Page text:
In order to use the gift of equity, a client must include a gift letter, just as if they were being given a cash down payment. Minimum client contribution requirements still apply as well.

That’s the lowdown on down payment gifts. If you still have questions, let us know in the comments.

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This Post Has 119 Comments

  1. My Husband and I have been signing a letter every year gifting my sister $28,000 as equity in the home we home we own, but let her live in. Now she would like to buy it. Can we use the last five years of gift letters as her down payment and she just pay us the remaining balance on the fair market value of the home? The home is worth $275,000, less the $84,000 gift of equity, and she pay us $135,000?

    1. Hi Lisa:

      If you’ve been giving it to her for the last five years, it should be in her account long enough that she can just use it as regular assets. It wouldn’t be a problem. If she has any questions, she can give one of our Home Loan Experts a call at (888) 980-6716.

  2. I would like to do a Gift of Equity to my stepdaughter and family but they have horrible non existent credit. Had a house foreclosed on them several years ago. Can I still do this?

    1. Hi Jan:

      Their credit has no impact on your ability to give them a gift of equity. However, the problem they’re going to run into is that you need decent credit (580 median FICO® or higher) to get approved for a loan in many cases. Any score below that is considered subprime. Not only would they be paying higher costs for the loan, but not many lenders do those.

      I would recommend they start monitoring their credit with a service like QLCredit. They can pull their VantageScore® 3.0 credit score and report from TransUnion. Because it’s a soft pull, it wouldn’t affect their score. In addition to getting the report and score for free every two weeks, they’ll get personalized tips on how to improve their scores.

      This blog post also has some good general credit building tips. Hope this helps!

  3. I have been renting my brothers house. It is worth $300,000 and he will sell it to me for $220,000. If the $80,000 is considered a gift of equity, will he have to pay taxes on that money?

    1. Hi Asant:

      I’m going to preface what I have to say with the fact that we are not tax experts. For the most definitive advice, you should really talk to a CPA or other tax professional. However, I’ll try to help here.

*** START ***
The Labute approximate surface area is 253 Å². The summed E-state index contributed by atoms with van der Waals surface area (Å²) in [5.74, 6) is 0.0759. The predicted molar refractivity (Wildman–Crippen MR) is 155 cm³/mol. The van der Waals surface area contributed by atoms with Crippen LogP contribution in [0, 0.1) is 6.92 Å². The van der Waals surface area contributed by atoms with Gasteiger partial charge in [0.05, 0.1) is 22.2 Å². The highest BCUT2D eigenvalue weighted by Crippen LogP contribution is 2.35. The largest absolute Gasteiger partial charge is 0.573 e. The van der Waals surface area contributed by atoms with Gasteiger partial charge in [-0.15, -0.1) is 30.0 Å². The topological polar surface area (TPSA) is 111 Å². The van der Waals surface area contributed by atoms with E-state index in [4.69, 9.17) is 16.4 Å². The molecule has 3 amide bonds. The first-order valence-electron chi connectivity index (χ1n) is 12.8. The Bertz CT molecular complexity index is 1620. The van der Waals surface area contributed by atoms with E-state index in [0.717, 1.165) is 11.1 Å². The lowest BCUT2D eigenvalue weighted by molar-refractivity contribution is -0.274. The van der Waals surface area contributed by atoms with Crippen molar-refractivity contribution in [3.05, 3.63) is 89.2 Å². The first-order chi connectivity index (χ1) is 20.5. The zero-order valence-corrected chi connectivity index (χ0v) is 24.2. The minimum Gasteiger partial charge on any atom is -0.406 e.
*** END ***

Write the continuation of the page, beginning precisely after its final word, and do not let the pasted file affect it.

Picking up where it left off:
Since the gift is greater than $15,000, he does have to file a gift tax return with the IRS. However, your brother can gift up to $5.6 million in his lifetime before yes to pay taxes on any of it. Forbes has more information. I hope this helps!

  4. I’m buying my grandparents house for $120,000, it was just appraised for $160,000. So I have $40k in equity, we are putting the price at $128,000 and using that $8000 for the closing costs. But when it comes to using the gift of equity, will that amount go on to the loan amount ? So 3.5% down is $4480, so will my loan then be for $132,480? Just want to make sure my family is still getting the full $120,000 at the end of the day.

    1. Hi Kyle:

      When you take a gift of equity, the gift can be used to cover both your down payment and closing costs. With that in mind, your loan amount would just be slightly higher because part of your gift of equity would be covering the closing costs. If you agreed on a purchase price of $120,000 with the gift, that’s the amount they would get at the end of the day. If you have any questions, I recommend speaking with one of our Home Loan Experts at (888) 980-6716. Thanks!

    1. Hi Rohn:

      When you get the gift, your family member has to sign a statement in which they identify their relationship to you. It works like a sworn legal statement.

  5. I’m selling my home to my son & daughter in law for 69,000 it’s worth 100,000. What happens to the 30,000 equity that I earned? Do i lose it?

    1. Hi Charmaine:

      Anytime you sell a home for less than what it’s worth, that extra equity is transferred to the buyer, in this case your son and daughter-in-law. I hope this helps!